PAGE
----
Praising Robert Perciasepe and her predecessors, Jackson and Carol Browner, McCarthy outlined her agenda to advance “smart common sense pragmatic solutions” to environmental problems, including climate change, aging water infrastructure and chemical safety. EPA reported that her first day on the job included outreach to both government and non-government officials and entities, including “the League of Conservation Voters, Small Business Majority, Mocha Moms, Momsrising, AFL-CIO, Edison Electric Institute, National Farmers Union, Farm Bureau, Evangelical Environment Network, National Congress of American Indians, the US Conference of Mayors and ECOS, former EPA Administrator Jackson, State Department Secretary John Kerry, Interior Department Secretary Sally Jewell and Energy Department Secretary Ernest Moniz.”

McCarthy’s confirmation comes shortly after EPA’s Washington, DC headquarters on Pennsylvania Ave. was renamed the William Jefferson Clinton Federal Building on July 17. The former president, on hand for the event, along with former administrator Browner, sought to highlight similarities between the environmental protection work during his administration and that of the Obama administration. Clinton also asserted that the economic progress achieved over the course of his time in office highlights that the economy can continue to grow amid stricter environmental rules that protect natural resources and the public health.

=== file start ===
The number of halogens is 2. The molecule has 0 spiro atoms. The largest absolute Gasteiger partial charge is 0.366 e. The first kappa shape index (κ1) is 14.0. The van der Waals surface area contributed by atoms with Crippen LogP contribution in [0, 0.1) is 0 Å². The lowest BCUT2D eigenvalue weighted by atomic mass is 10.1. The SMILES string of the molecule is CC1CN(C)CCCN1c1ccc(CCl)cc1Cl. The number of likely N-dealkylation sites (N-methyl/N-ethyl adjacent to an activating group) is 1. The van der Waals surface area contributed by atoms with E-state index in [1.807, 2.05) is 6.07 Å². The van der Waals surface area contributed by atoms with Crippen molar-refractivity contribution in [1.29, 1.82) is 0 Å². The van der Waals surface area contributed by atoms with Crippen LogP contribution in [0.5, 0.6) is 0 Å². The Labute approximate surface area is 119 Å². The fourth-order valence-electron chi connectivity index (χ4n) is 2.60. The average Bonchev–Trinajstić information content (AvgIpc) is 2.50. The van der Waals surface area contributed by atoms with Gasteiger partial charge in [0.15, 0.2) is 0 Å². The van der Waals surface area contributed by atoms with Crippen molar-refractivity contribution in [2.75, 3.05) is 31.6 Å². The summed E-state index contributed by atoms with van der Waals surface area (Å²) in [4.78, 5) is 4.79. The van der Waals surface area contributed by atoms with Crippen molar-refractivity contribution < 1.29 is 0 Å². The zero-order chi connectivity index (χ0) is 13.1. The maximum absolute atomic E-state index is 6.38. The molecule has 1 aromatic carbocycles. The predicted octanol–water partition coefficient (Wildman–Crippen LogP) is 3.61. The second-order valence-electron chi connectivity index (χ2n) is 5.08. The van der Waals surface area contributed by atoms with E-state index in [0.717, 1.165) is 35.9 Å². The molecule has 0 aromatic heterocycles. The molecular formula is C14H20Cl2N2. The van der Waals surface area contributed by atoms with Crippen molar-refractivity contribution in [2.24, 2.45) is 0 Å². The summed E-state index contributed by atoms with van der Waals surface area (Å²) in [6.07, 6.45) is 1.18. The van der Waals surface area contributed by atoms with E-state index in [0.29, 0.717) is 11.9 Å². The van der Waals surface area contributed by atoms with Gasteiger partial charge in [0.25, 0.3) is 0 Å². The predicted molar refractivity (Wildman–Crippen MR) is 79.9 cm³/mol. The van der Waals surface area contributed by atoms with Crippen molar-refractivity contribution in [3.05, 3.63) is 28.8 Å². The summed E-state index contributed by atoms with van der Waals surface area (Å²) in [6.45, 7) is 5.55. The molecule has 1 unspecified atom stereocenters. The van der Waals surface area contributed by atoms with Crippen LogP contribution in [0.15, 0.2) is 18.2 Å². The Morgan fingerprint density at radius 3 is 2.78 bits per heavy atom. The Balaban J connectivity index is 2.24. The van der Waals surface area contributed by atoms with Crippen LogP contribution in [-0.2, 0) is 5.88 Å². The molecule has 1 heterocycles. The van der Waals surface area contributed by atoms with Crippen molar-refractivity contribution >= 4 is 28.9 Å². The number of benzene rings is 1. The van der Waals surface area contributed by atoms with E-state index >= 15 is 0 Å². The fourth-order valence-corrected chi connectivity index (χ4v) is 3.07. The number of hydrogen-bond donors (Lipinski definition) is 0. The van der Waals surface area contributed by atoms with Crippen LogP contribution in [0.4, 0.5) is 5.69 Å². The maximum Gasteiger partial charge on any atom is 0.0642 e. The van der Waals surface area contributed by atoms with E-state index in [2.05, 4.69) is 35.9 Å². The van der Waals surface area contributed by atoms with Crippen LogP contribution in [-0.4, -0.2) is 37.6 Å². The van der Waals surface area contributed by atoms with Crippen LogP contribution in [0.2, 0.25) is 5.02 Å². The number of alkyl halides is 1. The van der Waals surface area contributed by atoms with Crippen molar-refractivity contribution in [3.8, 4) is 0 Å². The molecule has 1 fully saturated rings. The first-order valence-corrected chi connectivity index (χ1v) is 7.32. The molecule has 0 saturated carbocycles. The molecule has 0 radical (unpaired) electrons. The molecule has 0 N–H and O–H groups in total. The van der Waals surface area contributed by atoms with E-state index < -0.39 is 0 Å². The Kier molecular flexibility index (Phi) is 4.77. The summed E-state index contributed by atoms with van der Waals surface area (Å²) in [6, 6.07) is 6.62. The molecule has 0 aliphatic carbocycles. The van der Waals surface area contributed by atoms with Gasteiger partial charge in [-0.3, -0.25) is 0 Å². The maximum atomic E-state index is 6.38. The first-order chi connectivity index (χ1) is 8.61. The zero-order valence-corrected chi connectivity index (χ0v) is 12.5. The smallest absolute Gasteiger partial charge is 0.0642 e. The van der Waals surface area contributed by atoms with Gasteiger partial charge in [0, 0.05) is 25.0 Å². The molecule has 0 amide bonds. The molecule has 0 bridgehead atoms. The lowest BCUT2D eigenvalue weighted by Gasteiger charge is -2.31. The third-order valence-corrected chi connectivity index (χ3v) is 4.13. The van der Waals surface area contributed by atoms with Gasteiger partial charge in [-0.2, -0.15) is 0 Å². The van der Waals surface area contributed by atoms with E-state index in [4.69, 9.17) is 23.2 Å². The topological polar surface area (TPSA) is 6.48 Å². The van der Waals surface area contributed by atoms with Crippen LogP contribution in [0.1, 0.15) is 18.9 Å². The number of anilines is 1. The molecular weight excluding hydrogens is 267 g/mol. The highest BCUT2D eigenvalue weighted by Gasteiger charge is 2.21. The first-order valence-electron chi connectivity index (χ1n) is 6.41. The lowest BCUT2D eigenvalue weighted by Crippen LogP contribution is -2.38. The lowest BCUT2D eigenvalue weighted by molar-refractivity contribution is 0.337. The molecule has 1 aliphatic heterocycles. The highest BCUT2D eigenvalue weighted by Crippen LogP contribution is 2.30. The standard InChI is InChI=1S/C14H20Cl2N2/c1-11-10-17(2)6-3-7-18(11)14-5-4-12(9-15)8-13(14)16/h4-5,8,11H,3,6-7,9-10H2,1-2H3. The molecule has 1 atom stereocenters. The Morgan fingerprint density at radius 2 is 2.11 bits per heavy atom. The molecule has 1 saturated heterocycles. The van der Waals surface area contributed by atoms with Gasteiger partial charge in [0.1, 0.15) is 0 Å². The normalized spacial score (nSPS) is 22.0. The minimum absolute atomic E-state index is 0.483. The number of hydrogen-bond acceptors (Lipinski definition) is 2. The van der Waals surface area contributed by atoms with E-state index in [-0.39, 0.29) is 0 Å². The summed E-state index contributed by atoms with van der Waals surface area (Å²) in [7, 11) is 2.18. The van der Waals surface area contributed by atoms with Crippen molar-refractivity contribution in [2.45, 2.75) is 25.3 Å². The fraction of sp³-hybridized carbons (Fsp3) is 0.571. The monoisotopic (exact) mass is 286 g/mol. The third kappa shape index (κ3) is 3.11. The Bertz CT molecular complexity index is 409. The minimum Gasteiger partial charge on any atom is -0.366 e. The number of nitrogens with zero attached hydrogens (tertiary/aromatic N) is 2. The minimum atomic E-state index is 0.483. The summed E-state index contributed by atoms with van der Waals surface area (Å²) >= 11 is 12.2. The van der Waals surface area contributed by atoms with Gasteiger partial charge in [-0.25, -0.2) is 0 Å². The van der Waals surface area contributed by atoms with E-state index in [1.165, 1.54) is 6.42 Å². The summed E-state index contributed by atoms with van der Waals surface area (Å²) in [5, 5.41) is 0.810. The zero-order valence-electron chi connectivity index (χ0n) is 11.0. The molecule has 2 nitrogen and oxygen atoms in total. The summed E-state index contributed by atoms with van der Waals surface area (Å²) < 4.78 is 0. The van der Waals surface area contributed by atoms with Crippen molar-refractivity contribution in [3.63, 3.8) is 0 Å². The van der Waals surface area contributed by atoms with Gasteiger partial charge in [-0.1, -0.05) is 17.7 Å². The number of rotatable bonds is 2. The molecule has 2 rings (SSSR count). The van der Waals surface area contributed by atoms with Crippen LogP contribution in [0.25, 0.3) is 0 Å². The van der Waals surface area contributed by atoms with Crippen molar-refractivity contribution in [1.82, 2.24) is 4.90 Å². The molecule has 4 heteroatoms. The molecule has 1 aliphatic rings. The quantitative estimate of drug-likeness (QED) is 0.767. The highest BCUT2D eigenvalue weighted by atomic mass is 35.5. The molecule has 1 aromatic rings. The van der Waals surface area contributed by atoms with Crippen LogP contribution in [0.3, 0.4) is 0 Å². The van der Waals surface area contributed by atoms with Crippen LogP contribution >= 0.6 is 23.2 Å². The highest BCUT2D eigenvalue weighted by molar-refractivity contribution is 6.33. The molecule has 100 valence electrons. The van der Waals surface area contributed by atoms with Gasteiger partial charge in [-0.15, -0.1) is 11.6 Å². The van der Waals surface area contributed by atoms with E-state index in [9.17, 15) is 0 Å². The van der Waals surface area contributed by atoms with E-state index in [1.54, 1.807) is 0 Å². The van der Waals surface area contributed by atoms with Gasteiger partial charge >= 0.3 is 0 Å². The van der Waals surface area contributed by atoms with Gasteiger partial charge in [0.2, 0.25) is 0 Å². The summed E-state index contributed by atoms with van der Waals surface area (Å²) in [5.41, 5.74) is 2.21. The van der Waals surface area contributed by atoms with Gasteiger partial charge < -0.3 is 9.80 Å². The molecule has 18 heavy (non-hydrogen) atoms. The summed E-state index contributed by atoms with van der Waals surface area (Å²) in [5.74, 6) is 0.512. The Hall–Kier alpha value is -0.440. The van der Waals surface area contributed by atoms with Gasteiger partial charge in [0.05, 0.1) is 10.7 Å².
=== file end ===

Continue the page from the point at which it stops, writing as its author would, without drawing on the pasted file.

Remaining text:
The public law providing for the name designation (P.L. 112-237) was signed in late Dec. 2012.

View Administrator McCarthy’s statement here.

View President Clinton’s remarks here.

SENATE: COMMITTEE RE-ENGAGES IN CLIMATE SCIENCE

On July 18, the Senate Environment and Public Works Committee convened for a hearing analyzing the scientific evidence behind climate change. The hearing was entitled “Climate Change: It’s Happening Now.”

“The body of evidence is overwhelming, the world’s leading scientists agree, and predictions of the impact of climate change are coming true before our eyes,” asserted Senate Environment and Public Works Committee Chairwoman Barbara Boxer (D-CA). She then stated that what scientists explained would happen in testimony in past hearings—more frequent heat waves, and more intense tropical storms and hurricanes–are happening. 

Committee Ranking Member David Vitter (R-LA) succeeded James Inhofe (R-OK) as the top Republican on the committee at the start of the current 113th Congress. He began his opening statement lamenting that there were no administration officials present to defend its climate change strategy. Chairwoman Boxer had previously stressed that this was not intended to be a political (or policy-focused) hearing, but one focused on hearing from experts on climate science. Ranking Member Vitter asserted that “scientific literature” confirms there are many significant influences causing climate change, including “solar activity, solar cycles, ocean currents, cosmic rays and greenhouse gases that occur naturally as well as those emitted from many countries including those who have no plans for regulatory change like China, India and Russia. These are factors impacting our climate over which we have little or no control,” he said.